To All Albums


The cover is by rock and roll artist Guy Peellaert > many of his works are in the excellent book Rock Dreams


1. If You Can’t Rock Me
2. Ain’t Too Proud to Beg
3. It’s Only Rock ‘n’ Roll
4. Till the Next Goodbye
5. Time Waits for No One

6. Luxury
7. Dance Little Sister
8. If You Really Want to be My Friend
9. Short and Curlies
10. Fingerprint File

It's Only rock 'n' Roll

Solid rock, a hot soul song and soaring guitar solo from Mick Taylor are highlights. It’s Only Rock and Roll > but they sure can play it.

October, 2016

Rock On Rock Recommends:

It’s Only Rock ‘n’ Roll; Time Waits for No One; Fingerprint File; Ain’t Too Proud to Beg; If You Really Want to be My Friend; Dance Little Sister; If You Can’t Rock Me.

Album promo poster
Album promo poster

THE Rolling Stones emerged torn and frayed from police victimisation and drug-induced rock and roll excess > but standing defiant and their music abilities intact.

 The “It’s Only Rock and Roll” logo was graffitied around London in a publicity campaign for the album > the first to be produced under the moniker of the Glimmer Twins > aka Mick Jagger and Keith Richards.


Guitar interplay buzzes along on the rock songs as does Charlie Watts’ drumming > from album opener If You Can’t Rock Me to the razor riff and wah-wah guitar of end song Fingerprint File.

 Rockers Dance Little Sister and the anthemic It’s Only Rock ‘n’ Roll are sandwiched in between > Keith Richards ripping rhythm runs slicing their way through the album’s title song as Mick Jagger questions what it takes to sate audiences.

Dance Little Sister > surprisingly > has Mick Taylor punching out the rhythm, a fact Richards would proudly declare to the press > putting to rest the belief that his axe partner wasn’t up to the hard stuff.

And Taylor’s soaring lead on Time Waits For No One is  > along with the guitar solo on Can’t You Hear Me Knocking from the Sticky Fingers album >  his two most fan-cherished Rolling Stones works. “Time can tear down a building/or destroy a woman’s face,” Jagger declares.

This would unfortunately be Mick Taylor’s last album with the Stones > having joined as a 21-year-old five and a bit years earlier after the departure and subsequent shock death of founding member Brian Jones.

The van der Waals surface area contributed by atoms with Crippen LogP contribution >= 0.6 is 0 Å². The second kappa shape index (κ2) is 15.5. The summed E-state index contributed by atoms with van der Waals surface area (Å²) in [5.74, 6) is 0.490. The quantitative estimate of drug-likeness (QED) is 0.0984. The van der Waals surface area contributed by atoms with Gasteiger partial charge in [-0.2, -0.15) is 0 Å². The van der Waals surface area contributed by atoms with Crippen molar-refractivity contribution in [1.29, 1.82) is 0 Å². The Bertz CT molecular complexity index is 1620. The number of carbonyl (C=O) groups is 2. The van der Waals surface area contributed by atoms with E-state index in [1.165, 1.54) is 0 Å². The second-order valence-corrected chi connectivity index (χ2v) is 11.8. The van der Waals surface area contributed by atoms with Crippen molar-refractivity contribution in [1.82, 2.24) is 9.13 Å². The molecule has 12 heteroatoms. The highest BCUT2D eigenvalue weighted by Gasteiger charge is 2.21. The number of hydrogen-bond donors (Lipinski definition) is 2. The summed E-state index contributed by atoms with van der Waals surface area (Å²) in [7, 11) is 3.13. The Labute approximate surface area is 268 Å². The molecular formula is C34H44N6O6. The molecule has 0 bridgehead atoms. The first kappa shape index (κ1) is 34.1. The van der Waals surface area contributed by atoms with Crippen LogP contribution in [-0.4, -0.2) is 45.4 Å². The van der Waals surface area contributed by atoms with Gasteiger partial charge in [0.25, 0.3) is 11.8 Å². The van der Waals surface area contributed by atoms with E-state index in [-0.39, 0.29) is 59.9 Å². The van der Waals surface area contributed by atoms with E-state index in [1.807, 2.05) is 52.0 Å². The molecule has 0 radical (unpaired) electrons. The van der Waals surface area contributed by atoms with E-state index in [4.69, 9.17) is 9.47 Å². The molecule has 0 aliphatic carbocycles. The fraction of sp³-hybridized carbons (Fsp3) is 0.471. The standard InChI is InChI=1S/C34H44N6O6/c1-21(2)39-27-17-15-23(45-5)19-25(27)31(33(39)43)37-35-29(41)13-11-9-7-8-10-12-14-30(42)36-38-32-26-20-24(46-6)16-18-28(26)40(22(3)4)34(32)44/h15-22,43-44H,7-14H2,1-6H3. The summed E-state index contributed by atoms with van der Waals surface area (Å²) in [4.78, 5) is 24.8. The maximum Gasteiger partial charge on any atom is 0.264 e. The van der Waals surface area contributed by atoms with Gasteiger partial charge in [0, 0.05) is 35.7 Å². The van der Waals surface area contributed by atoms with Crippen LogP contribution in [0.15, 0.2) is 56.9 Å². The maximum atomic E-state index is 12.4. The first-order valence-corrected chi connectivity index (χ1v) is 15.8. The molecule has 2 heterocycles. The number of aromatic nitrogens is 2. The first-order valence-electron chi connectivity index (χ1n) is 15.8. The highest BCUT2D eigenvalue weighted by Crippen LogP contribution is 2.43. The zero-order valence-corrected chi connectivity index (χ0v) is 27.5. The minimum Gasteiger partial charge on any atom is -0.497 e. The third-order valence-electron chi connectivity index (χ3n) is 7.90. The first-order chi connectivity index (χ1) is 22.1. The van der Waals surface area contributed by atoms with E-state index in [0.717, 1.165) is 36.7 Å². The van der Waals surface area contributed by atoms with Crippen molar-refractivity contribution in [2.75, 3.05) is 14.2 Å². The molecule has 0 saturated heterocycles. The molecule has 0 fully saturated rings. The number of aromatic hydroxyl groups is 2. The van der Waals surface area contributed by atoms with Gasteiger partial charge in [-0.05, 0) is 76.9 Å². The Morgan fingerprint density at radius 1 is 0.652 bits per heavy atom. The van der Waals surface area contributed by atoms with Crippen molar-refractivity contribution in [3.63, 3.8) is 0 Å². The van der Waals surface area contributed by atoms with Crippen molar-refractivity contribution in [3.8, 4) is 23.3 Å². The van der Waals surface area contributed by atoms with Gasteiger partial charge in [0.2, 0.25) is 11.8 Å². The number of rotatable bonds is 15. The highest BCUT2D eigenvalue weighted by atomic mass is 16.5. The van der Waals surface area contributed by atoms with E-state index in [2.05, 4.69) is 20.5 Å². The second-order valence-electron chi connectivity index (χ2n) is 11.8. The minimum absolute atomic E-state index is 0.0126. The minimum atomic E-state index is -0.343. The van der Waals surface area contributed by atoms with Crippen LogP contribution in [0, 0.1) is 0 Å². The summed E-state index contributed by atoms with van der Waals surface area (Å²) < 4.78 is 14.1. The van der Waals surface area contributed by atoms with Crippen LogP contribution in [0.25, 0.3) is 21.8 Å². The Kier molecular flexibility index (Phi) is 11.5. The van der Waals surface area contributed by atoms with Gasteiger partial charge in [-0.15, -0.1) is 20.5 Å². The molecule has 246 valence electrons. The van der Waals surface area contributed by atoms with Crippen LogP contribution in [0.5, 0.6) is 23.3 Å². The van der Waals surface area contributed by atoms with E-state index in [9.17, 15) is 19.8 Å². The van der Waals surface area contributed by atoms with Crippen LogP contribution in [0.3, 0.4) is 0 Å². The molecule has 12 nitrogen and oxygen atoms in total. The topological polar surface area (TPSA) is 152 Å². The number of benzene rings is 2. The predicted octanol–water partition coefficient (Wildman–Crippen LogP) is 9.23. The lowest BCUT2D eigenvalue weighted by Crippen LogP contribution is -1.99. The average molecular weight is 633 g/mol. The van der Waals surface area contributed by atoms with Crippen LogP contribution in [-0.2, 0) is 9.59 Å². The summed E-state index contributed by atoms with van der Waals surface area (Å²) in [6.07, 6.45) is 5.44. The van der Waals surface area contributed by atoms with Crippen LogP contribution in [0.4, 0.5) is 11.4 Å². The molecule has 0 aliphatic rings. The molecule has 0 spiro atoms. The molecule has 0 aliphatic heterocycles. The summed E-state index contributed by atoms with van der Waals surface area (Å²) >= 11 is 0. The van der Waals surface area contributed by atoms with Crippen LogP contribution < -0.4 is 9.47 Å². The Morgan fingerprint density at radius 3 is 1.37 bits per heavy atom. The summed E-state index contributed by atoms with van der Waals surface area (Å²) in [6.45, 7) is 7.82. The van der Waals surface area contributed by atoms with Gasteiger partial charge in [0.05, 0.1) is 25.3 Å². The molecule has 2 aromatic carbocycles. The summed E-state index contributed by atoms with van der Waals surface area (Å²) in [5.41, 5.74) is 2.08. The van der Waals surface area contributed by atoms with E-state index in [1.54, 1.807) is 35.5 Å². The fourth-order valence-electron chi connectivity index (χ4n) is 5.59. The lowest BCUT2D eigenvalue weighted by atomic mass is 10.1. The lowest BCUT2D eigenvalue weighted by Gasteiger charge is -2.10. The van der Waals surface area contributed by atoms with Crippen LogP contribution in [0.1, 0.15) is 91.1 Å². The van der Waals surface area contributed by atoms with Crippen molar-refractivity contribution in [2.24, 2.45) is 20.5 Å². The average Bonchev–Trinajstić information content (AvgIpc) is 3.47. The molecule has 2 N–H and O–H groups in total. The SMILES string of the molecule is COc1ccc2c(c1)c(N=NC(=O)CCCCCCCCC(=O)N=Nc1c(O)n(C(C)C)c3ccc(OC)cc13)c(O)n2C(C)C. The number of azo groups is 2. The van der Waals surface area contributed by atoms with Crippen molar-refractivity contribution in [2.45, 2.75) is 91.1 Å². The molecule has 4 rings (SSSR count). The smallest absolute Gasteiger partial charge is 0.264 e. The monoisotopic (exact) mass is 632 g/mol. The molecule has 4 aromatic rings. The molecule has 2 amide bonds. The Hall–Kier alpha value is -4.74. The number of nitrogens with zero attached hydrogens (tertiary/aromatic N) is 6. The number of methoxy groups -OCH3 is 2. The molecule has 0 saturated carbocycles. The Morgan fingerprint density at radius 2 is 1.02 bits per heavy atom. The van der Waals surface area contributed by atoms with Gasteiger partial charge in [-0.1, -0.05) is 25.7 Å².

The Rolling Stones give the rock treatment to The Temptations soul standard Ain’t Too Proud to Beg > a rousing rendition faster paced than the original and kicked along > like many songs on the It’s Only Rock ‘n’ Roll album  >  by celebrated session man Nicky Hopkins on piano.

Hopkins goes mellow on twisted and love-torn soul ballad If You Really Want To Be My Friend > with vocal group Blue Magic on harmonies.

It’s much better than the album’s other ballad Till the Next Goodbye > over-dramatised vocals drowning the song in schmaltz.

The Stones bash out their first reggae song Luxury > with a Mexican man fed up about having keep his wife in a manner in which she would like to become accustomed.

Reggae is a sound the Rolling Stones continued to sporadically experiment with and this is one of their better efforts.

Short and Curlies verges on country rock and mocks all those miserable men locked in a relationship they wish they never started > and can’t get out of. The lyrics are the highlight >”too bad, she’s got you b y the balls”.

Tales of espionage and paranoia abound on final song > the Bill Wyman bass-driven Fingerprint File > as the Stones play around a funk beat.


If I could stick a knife in my heart
Suicide right on stage
Would it be enough for your teenage lust
Would it help to ease the pain?
Ease your brain?


GOING IT ALONE: Mick Taylor, from the cover of his first solo album, simply titled Mick Taylor (1979)
GOING IT ALONE: Mick Taylor, from the cover of his first solo album, simply titled Mick Taylor (1979)


Mick Taylor’s press statement upon leaving the Rolling Stones in December 1974 read: “The last five-and-a-half years with the Stones have been very exciting and proved to be a most inspiring period. And as far as my attitude to the other four members is concerned, it is one of respect for them, both as musicians and as people. I have nothing but admiration for the group, but I feel now is the time to move on and do something new”.

Mick Jagger told  Rolling Stone magazine: “I’m sorry to see him go, but I think people should be free to do what they want”.

Mick Taylor (pictured) briefly joined a group formed by bass player Jack Bruce, who used to play with Eric Clapton in Cream > but this and other musical adventures he became involved with never really took off.

Taylor joined the Rolling Stones for guest appearances at gigs during the band’s 50th anniversary worldwide tour in 2013.


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